15. Aspiring to Faithfulness

Aspiring Meditations: 15.  Aspiring to Faithfulness

Gal 5:22   the fruit of the Spirit is ….faithfulness

Num 12:7  my servant Moses; he is faithful in all my house.

Deut 7:9    Know therefore that the LORD your God is God; he is the faithful God, keeping his covenant of love to a thousand generations of those who love him and keep his commands.

When I started looking up verses about faithfulness, the next in our list of things to aspire to, I found something I had never noticed before: most of the verses about faithfulness are about God and I could find hardly anything that calls us to be faithful. The meaning of ‘faithful’ is, in its simplest form, ‘remaining true’. That is how it is in respect of God Himself and for us it means “remaining full of faith – faith-full” or remaining true to God. There is an echo of this in Jesus’ words, when the Son of Man comes, will he find faith on the earth?” (Lk 18:8) i.e. will he find us remaining faithful to God.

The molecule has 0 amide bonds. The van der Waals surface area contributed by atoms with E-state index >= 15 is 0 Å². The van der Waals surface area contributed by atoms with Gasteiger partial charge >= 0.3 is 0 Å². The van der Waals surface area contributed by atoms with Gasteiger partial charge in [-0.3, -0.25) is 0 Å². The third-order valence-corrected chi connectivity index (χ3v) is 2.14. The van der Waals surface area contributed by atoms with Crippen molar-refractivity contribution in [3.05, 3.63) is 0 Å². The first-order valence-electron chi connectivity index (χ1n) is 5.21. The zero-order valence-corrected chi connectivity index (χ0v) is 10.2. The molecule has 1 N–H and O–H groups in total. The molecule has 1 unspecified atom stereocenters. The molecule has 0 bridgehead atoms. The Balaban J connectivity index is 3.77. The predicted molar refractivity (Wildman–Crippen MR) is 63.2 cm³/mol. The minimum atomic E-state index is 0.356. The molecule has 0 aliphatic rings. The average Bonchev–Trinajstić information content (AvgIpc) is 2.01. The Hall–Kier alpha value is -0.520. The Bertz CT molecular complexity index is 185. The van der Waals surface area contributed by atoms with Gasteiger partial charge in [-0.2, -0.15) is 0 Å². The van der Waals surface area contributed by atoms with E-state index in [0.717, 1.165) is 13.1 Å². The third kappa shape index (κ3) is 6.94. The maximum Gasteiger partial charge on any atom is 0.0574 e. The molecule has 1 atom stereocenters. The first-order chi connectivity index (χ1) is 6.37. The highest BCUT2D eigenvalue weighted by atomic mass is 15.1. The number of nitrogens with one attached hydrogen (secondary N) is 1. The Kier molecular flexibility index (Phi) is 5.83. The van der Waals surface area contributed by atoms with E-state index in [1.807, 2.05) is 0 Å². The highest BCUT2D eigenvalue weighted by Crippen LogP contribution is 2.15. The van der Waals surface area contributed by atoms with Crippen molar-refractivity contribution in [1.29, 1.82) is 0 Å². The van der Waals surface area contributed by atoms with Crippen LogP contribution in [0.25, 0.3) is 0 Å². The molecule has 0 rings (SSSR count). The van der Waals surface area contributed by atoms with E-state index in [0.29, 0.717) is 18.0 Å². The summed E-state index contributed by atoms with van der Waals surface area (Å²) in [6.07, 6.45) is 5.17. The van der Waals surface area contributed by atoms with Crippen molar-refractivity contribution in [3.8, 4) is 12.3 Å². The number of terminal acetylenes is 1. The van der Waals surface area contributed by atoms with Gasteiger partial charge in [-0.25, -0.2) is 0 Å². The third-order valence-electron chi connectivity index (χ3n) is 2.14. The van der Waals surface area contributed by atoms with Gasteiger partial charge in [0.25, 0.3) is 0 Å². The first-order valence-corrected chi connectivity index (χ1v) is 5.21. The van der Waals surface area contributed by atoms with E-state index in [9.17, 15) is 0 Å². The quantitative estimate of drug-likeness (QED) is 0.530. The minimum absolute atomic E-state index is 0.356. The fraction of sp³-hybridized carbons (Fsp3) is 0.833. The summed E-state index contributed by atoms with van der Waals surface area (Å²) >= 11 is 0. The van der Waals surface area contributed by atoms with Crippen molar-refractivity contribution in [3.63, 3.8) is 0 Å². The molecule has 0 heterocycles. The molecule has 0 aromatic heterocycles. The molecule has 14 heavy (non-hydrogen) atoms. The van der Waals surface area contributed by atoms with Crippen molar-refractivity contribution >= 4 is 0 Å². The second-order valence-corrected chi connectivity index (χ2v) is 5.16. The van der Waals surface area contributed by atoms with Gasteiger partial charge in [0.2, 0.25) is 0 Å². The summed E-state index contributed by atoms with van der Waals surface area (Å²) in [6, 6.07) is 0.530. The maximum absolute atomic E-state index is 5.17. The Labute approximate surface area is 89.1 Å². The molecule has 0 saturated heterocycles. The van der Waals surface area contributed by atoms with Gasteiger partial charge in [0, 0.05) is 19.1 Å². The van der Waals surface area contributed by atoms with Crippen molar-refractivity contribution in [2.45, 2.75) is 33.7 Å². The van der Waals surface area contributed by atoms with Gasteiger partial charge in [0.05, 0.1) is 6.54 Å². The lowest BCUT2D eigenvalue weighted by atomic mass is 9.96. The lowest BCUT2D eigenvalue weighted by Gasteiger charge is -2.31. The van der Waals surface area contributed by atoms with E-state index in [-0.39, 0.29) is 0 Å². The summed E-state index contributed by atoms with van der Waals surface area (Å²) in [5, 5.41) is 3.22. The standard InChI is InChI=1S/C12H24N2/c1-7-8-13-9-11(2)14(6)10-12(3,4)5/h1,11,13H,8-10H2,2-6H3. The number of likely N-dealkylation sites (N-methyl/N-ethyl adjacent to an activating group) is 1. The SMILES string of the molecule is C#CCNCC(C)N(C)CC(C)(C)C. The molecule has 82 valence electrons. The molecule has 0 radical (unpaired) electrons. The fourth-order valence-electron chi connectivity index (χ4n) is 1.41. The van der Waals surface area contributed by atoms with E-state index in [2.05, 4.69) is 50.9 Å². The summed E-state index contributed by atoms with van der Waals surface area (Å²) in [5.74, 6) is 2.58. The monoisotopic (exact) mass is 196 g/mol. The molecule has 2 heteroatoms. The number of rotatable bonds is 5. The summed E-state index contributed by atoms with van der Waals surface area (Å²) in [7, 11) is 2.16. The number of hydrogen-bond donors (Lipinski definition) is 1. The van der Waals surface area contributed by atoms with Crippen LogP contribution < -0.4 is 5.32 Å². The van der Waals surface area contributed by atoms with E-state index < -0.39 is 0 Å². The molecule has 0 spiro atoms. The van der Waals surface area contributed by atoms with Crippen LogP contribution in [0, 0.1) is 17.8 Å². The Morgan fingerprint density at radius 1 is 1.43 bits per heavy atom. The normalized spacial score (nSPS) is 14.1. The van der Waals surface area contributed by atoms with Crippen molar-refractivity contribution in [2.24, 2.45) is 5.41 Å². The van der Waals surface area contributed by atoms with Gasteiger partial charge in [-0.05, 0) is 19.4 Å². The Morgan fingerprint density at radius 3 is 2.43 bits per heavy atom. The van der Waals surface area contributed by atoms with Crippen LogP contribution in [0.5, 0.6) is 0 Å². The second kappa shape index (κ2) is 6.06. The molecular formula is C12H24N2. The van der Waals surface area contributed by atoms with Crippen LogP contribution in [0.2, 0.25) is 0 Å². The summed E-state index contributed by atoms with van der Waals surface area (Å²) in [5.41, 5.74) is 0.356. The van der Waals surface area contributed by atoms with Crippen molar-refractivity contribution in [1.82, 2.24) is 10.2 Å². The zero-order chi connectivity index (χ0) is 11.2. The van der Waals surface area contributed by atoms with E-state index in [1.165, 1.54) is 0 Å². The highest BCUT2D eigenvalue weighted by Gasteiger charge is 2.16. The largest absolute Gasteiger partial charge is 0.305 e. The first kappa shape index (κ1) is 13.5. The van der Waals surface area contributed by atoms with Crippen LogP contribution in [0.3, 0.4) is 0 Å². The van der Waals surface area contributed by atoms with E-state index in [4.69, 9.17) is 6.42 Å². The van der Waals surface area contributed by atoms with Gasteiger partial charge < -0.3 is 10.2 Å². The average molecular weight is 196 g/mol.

When we look at faithfulness as a fruit of the Spirit (Gal 5:22), there is a certain ‘chicken and egg’ thing about it; which comes first? We’ve said several times that the fruit comes as we hold true to the Spirit, open to Him, being led by Him. In a sense we might say the fruit grows when we remain faithful to Him, and yet faithfulness is actually one of the fruit He brings in us. So faithfulness to Him releases faithfulness in us in much wider ways. The first reference to faithfulness in the Bible is in respect of Moses (Num 12:7 – see above) which the writer to the Hebrews picks up on (see Heb 3:2). In other words, Moses was true to his calling and remained faithful to the Lord and to Israel.

But let’s see some references to the Lord’s faithfulness and that will help faithfulness grow in us. First of all, “God is faithful; he will not let you be tempted beyond what you can bear.” (1 Cor 10:13) i.e. when temptations come from the enemy, the Lord will not leave us on our own but will remain true to the relationship we have with Him and will be there for us.